Brent Easterling of L and L Gamefarm – ALABAMA, USA
Born and raised in Alabama. I love this sport and my fowl, second to only the good Lord and my family. I try to do my best by my fowl and I thrive off of negativity. The negativity only makes me want to be better and produce better results in this sport. I refuse to be content in just one bracket and I always try to hold myself to a higher standard. I am true to my word because honesty will take you far.
Mhar Delaben: How did you get started in this sport?
Brent Easterling: My dad, Jim Easterling, got his first fowl in 1963 and he never looked back so I guess you could say that I was born into this sport. While growing up, other people my age would be at the lake or school proms etc. and I chose to be on the farm watering and feeding and going to shows.
I believe there is more jealousy in this sport than any other sport. There is always someone watching and waiting for you to fail, then there are those that go out of their way to make sure you fail.
Mhar Delaben: What Families of fowl do you breed?
Brent Easterling: Bruner RH, Kelso, Butcher and Regular Grays
Mhar Delaben: Where is most of your fowl sold to yearly?
Brent Easterling: Mostly crossed stags are sold to Mexico. My brood fowl is mostly sold to California, Texas, and the Philippines.
Mhar Delaben: How many chicks do you currently hatch each season?
Brent Easterling: I hatched around 2,500 this year and I plan to up that number to 3,000 next year.
Mhar Delaben: What’s your main bloodline?
Brent Easterling: I would have to say that the Bruner RH is my main bloodline. I’ve never personally seen fowl that can match their athleticism and cutting ability. They are the best crossing fowl that I have ever owned.
Mhar Delaben: How did you come up with the L&L Game Farm name?
Brent Easterling: My wife, Kassi, and I named our twin boys Landon and Lincoln and unless I miss my guess, I’m sure they will take over one day hence the name L&L.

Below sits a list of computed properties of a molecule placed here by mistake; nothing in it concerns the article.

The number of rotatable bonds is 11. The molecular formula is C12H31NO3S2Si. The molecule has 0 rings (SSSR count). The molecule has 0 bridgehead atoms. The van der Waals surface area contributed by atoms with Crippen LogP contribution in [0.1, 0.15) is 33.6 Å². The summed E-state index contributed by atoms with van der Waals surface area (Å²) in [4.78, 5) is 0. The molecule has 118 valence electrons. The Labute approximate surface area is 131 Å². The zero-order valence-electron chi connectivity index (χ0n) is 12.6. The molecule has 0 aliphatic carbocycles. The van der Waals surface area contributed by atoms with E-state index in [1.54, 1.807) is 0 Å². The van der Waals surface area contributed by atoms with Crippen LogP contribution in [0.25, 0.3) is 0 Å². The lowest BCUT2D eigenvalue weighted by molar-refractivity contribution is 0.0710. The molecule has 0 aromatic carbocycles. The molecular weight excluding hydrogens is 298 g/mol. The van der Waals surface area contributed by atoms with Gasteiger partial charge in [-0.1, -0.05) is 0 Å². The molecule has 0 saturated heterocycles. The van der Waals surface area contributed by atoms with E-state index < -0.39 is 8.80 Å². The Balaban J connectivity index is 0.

“I got my Bruner’s directly from Larry Morris, my dad got his first from Larry Morris in the 70’s and when I need to freshen up, I still go to Larry Morris. I have never had to add anything to my Bruner’s and it looks like I won’t have to for many years to come.”
Mhar Delaben: What current goals do you strive for in this sport?
Brent Easterling: To breed and raise the best, healthiest fowl possible. To make it possible that when people hear or mention RH or Kelso that they attach the name L&L to it.
Mhar Delaben: What’s your opinion on culling?
Brent Easterling: I think Culling is one of my most important parts of raising my fowl. If I wouldn’t own it, I’m not going to sell it. People who don’t cull hard only care about the money and not the fowl or the customer.
Mhar Delaben: What do you look for when selecting game fowl for breeding?
Brent Easterling: Gameness, traits, body conformation, overall health from chick to stag/cock, station, performance. I look at everyday changes (if any) before I put fowl in a brood pen. This is the same with my pullets/ hens. Their parents, brother’s performance, station, body, health, and attitude are all considered.
Mhar Delaben: Any tips for beginners?
Brent Easterling: Do your homework, don’t overwhelm yourself with a ton of different breeds. Don’t pay attention to the name of the fowl, pay attention to the results, get yourself 2 or 3 lines and on perfecting them. Don’t be cheap when it comes to selecting and purchasing your fowl. In this sport you get what you pay for. Take pride in your fowl and take care of them if you want them to take care of you. Never settle for anything less than healthy fowl.